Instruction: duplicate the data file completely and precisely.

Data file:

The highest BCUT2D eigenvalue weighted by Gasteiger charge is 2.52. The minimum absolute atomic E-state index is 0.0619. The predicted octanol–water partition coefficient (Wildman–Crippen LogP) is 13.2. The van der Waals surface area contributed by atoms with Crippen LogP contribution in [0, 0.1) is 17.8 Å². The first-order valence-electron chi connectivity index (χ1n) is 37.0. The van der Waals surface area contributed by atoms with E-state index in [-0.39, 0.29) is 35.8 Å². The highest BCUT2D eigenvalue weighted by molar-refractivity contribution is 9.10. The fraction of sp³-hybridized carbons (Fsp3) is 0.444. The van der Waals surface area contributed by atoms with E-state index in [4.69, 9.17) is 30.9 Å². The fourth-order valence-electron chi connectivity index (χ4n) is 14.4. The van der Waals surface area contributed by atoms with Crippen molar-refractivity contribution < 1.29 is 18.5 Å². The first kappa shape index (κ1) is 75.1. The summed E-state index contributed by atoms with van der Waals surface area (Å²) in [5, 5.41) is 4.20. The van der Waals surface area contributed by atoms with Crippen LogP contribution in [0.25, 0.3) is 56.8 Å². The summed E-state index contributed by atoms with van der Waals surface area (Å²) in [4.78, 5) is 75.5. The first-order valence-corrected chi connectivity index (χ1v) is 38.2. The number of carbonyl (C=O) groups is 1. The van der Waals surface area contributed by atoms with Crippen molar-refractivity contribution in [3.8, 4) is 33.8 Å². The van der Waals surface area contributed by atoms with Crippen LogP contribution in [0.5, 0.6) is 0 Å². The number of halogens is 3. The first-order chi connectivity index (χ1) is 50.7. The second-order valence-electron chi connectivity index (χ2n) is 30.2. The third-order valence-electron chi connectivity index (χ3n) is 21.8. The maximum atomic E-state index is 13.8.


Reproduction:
The highest BCUT2D eigenvalue weighted by Gasteiger charge is 2.52. The minimum absolute atomic E-state index is 0.0619. The predicted octanol–water partition coefficient (Wildman–Crippen LogP) is 13.2. The van der Waals surface area contributed by atoms with Crippen LogP contribution in [0, 0.1) is 17.8 Å². The first-order valence-electron chi connectivity index (χ1n) is 37.0. The van der Waals surface area contributed by atoms with E-state index in [-0.39, 0.29) is 35.8 Å². The highest BCUT2D eigenvalue weighted by molar-refractivity contribution is 9.10. The fraction of sp³-hybridized carbons (Fsp3) is 0.444. The van der Waals surface area contributed by atoms with E-state index in [4.69, 9.17) is 30.9 Å². The fourth-order valence-electron chi connectivity index (χ4n) is 14.4. The van der Waals surface area contributed by atoms with Crippen molar-refractivity contribution < 1.29 is 18.5 Å². The first kappa shape index (κ1) is 75.1. The summed E-state index contributed by atoms with van der Waals surface area (Å²) in [5, 5.41) is 4.20. The van der Waals surface area contributed by atoms with Crippen LogP contribution in [0.25, 0.3) is 56.8 Å². The summed E-state index contributed by atoms with van der Waals surface area (Å²) in [4.78, 5) is 75.5. The first-order valence-corrected chi connectivity index (χ1v) is 38.2. The number of carbonyl (C=O) groups is 1. The van der Waals surface area contributed by atoms with Crippen molar-refractivity contribution in [3.8, 4) is 33.8 Å². The van der Waals surface area contributed by atoms with Crippen LogP contribution in [0.5, 0.6) is 0 Å². The number of halogens is 3. The first-order chi connectivity index (χ1) is 50.7. The second-order valence-electron chi connectivity index (χ2n) is 30.2. The third-order valence-electron chi connectivity index (χ3n) is 21.8. The maximum atomic E-state index is 13.8.